By Marian Pitts, La Trobe University
In the three decades since the virus was identified, Australia has done well by international standards in keeping HIV infection rates down.
But certain aspects of our national approach continue to risk the national prevention strategy, and stigmatise people with HIV.
The last 32 years have seen numerous advances in HIV, from the early deaths in 1983, including the deaths of four Queensland babies who received blood transfusions, which led to the blood-screening program; through to the introduction of early combination therapy in 1992 and the reduction in people dying from AIDS-related illnesses after the introduction of combination therapy in 1996.
Since 1999, there has been a small but significant yearly increase in the number of people newly diagnosed with HIV; more people living relatively well with HIV increases the risk of exposure through unsafe sex.
Today, there are an estimated 25,708 people living with HIV infection in Australia, the majority of whom are gay men.
The good and the bad
One of the testaments to the medical successes in dealing with the virus is the significant number of HIV-positive people living into old age. They are coping with the same crises that beset us all as we get older, but with the additional burden of a chronic condition that interacts unpredictably with other diseases.
Despite the downsides of ageing, the fact that HIV-positive men and women are growing old is an outcome that far exceeds what we anticipated 30 years ago. Back then, most people infected with the virus could not expect to still be alive after five years.
Sitting alongside these celebrated advances is the necessity of a pragmatic public health approach to HIV and the frequent challenges posed by the need to regulate or legislate on HIV-related matters.
And there’s some good news here too: a strategic and policy-driven approach has been the most consistent feature of Australia’s response to HIV. The brave steps taken by the then-health minister Neal Blewett, and others in successive governments were critical to HIV prevention.
Fundamental to this success was respect for the views of affected communities. A genuinely national approach in the early days, encapsulated in the first and subsequent national strategies, also ensured local – and sometimes parochial – views did not hold sway.
Nonetheless, there remains a conflicted relationship between government and HIV, particularly in the area of criminal law, reflecting society’s double standards with regard to sex and drugs.
Drugs and prison
Perhaps the best evidence of a successful public health initiative to prevent HIV transmission was the establishment and maintenance of needle and syringe exchange programs, early in the epidemic. These contributed to keeping HIV rates among injecting drug users very low indeed.
Only 1.9% of newly-acquired HIV infections in Australia are attributable to injecting drug use and the rate has been around 3% for the past decade. In contrast, an average of one in ten new HIV infections internationally is caused by injecting drug use and, in parts of Eastern Europe and Central Asia, that figure is over 80%.
Despite its clear success, Australia’s well-resourced needle and syringe exchange program is constantly under threat, always at risk of de-funding by a disapproving public (and media). But it remains the single most effective public health measure in Australia to reduce the harms of HIV and other blood-borne viruses.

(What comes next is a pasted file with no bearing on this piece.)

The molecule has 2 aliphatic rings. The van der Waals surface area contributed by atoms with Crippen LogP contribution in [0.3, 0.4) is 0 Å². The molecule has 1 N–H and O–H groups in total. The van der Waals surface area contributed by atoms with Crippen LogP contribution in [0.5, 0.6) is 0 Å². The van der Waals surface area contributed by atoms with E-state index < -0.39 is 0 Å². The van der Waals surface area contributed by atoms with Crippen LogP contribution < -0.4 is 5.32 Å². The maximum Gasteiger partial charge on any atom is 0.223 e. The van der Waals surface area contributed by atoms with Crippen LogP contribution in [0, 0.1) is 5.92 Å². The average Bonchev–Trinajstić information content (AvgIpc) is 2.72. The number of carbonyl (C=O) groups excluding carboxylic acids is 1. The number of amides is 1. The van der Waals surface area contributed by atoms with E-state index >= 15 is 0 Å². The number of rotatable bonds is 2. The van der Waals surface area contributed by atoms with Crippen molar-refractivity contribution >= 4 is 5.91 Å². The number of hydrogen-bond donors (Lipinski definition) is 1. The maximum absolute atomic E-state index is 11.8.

Unfortunately, the criminalisation and prosecution of illicit drug use still exposes people to risks of blood-borne viruses within the prison system.
The recent introduction of a trial of safe injecting equipment in an ACT prison is a step in the right direction, and there’s a chance other jurisdictions may follow suit. Similarly, the confirmation of a safe injecting facility in Sydney is a leap forward for public health, despite constant attacks from conservative forces.
Sex, crime and stigma
Internationally, sex work has been closely linked with HIV transmission but, in Australia, HIV-prevention messages and consistent condom use have broken this nexus, and rates of HIV remain very low among sex workers.
Still, the regulation of sex work has an even more chequered history. The various states and territories criminalise different elements of sex work, and there are plans in both Western Australia and South Australia to increase the legal attention on it.
But there’s very little hard evidence that a punitive approach improves the health and welfare of sex workers and their clients. Consider the hundreds of charges of soliciting or selling sex (or both) that go through the courts with little obvious deterrent or protective value.
Criminal law has also been used to prosecute potential exposure and transmission of HIV transmission. As with sex work, regulation varies across Australian jurisdictions.
One of the most striking state differences is that Victoria, South Australia and the Northern Territory criminalise HIV exposure (where there’s no transmission) while other states do not. This connection between HIV and the law exacerbates the stigma and discrimination associated with living with the virus.
So when we welcome international HIV communities to Melbourne next month, we must be prepared for not only the praise and celebration of Australia’s long-standing effective HIV response, but also some criticism of our laws and regulations. They continue to support stigma and discrimination and run counter to efforts to make HIV a virus of the past.
This article launches our coverage of the 20th International AIDS Conference, to be held in Melbourne from July 20 to 25. Look out for more pieces in the following weeks and full coverage during the conference.
Marian Pitts receives funding from the National Health and Medical Research Council and the Australian Research Council.